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New research shows that exposure to a certain kind of insecticide alters the genetic makeup of honeybees. The US has denied the link between insecticides and honeybee deaths, while the European Commission has placed a temporary ban on three neonicotinoids pending new research, but the University of Nottigham study published in the journal PLOS ONE establishes a clear relationship between the insecticide imidacloprid and genetic changes in honeybees.

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Exposed to just two parts per billion of the imidacloprid neonicotinoid out in the field, cells of honeybee larvae have to work harder and the genes that break down toxins increase their activity in order to cope with the insecticide, according to PhysOrg. Genes that regulate how much energy is used to run cells were also affected.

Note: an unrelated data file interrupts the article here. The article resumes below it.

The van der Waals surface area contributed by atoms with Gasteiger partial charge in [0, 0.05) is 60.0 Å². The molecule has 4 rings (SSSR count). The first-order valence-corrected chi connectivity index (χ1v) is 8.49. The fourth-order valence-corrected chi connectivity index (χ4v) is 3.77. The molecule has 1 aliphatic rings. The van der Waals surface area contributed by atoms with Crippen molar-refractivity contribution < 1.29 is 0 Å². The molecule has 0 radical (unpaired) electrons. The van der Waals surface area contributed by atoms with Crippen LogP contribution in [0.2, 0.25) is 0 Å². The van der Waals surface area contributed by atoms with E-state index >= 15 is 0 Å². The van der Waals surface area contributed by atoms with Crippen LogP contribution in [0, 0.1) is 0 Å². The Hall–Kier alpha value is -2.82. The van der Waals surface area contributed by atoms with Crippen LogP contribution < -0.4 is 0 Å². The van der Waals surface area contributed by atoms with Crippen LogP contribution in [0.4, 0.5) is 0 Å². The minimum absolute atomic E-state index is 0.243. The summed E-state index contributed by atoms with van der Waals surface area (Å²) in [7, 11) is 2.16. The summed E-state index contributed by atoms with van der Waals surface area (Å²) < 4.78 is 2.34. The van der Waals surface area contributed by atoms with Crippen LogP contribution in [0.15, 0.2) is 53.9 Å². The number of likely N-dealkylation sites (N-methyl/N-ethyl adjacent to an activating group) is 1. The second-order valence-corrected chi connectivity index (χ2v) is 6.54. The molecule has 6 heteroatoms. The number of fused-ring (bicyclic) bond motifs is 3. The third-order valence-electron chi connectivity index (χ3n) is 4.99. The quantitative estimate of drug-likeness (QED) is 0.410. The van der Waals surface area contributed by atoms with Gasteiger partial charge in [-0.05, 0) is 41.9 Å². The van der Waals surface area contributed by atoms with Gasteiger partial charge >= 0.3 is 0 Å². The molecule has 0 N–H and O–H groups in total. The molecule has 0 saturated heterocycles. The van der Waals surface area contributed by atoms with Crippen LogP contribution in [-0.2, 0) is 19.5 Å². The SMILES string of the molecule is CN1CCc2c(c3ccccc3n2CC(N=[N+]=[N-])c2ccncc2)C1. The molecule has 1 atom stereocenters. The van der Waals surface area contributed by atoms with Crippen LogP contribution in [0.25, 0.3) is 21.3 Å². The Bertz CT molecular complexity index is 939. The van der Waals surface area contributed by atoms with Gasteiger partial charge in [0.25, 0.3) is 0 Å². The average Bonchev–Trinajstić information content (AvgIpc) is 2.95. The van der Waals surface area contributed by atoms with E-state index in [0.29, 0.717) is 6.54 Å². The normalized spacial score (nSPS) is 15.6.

Stopping short of claiming that the insecticide kills the bees, the researchers show that similar genetic changes reduce the lifespan of fruit flies – the most widely studied insect – and reduce the possibility that larva will reach adulthood.

“Although larvae can still grow and develop in the presence of imidacloprid, the stability of the developmental process appears to be compromised. Should the bees be exposed to additional stresses such as pests, disease and bad weather then it is likely to increase the rate of development failure,” Reinhard Stöger, Associate Professor in Epigenetics, told Physorg.

Bees pollinate one third of all the food we eat and the quest to protect them has become more urgent than ever. Last winter, one in three bees died in the US. To get a sense of what our supermarkets would look like without them, check out this shocking image produced by Whole Foods.

Via Physorg